I was thinking the same thing monday so after the BB10 announcement I overpaid for some $9 Call options expiring yesterday(very large Open interest). I paid .18 monday and they traded all week under .05 after the big drop tuesday. So yesterday they fell to a bid of .01 and ask .02 when RIMM was down to almost $8.50. I took the gamble at .02 to average down my call price to under .10. Sold them all at .27 in the final 20 minutes of trading. Thank you God. My first short term play of an option got lucky,
but my jan.2014 $13 calls are now well above double what I paid..(.70)
Someone bought some of those calls at .01 friday and if they were really lucky, could have sold at .29 a few hours later.
The same thing happened to me with BAC calls a few years ago. Just when i thought I lost the entire $5,000 investment, the calls were suddenly in the money in the last hour of trading and I ended up doubling my money. As much as I'd like to think my investment savvy played a part in that profit - it really was just dumb luck.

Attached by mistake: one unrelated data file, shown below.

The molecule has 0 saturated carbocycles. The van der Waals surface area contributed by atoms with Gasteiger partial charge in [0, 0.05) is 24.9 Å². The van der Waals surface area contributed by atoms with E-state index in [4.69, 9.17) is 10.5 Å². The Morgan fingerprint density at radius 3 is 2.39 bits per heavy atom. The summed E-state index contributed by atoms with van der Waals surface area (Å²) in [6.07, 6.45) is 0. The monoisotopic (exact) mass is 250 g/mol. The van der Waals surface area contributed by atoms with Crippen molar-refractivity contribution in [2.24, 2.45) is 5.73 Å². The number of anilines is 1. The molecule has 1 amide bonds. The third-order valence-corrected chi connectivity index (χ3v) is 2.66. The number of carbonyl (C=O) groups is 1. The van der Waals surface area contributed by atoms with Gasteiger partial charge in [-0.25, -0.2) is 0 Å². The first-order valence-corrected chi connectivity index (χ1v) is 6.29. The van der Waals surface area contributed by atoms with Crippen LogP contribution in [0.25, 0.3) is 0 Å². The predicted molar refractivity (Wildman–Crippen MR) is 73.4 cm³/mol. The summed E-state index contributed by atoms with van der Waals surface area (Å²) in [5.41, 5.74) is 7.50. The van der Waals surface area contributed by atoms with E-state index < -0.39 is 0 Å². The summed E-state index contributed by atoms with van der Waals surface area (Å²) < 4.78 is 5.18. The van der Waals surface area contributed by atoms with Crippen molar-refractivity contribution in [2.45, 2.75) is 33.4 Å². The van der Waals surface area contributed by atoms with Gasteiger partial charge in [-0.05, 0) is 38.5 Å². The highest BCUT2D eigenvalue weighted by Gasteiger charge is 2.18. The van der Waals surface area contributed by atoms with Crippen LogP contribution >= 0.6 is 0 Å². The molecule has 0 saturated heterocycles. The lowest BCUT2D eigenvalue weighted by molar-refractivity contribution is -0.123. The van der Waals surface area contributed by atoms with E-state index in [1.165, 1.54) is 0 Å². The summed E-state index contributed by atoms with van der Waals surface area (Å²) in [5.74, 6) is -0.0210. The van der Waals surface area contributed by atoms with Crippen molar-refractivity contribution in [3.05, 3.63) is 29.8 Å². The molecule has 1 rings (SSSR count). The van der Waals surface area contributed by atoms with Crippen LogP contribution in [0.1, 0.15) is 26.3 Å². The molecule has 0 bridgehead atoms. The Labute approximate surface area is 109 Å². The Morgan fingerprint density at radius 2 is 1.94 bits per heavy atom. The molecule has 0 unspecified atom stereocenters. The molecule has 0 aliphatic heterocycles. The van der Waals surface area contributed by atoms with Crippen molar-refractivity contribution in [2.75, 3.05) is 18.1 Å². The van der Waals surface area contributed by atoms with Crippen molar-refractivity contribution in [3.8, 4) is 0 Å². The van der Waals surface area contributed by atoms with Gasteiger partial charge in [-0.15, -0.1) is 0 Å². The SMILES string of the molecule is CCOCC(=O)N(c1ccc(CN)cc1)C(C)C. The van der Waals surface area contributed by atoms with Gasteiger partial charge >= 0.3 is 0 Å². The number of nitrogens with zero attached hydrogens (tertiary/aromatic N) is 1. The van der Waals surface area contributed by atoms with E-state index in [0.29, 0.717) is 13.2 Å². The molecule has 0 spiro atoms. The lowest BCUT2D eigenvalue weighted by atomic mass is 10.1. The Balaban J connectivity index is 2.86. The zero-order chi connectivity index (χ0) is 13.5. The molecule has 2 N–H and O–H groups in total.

Beav, you did call it as being over $9 - but the call wasn't based on technical analysis, insight, or an insider tip on an upcoming news catalyst. You merely made a "we'll see" guess and got it right this time.
In the last hour of trading, unexpected buy volume pushed a ton of weekly & monthly $9 call options into the money. None of us retail traders had anything to do with the 15 million shares traded in the last 90 minutes of the day. Like I mentioned in a previous post, sometimes stock manipulation goes both ways. Isn't it interesting that there hasn't been any news come out that supports Friday's big volume? I could be totally off-base here, but I believe fund managers were hoping to create a false buzz to lure retail investors into buying the shares they will be likely dumping next week. You can be sure that there will be a lot of longs buying at 7:30AM on Monday so they don't "miss out on the big move" because something's going on behind the scenes.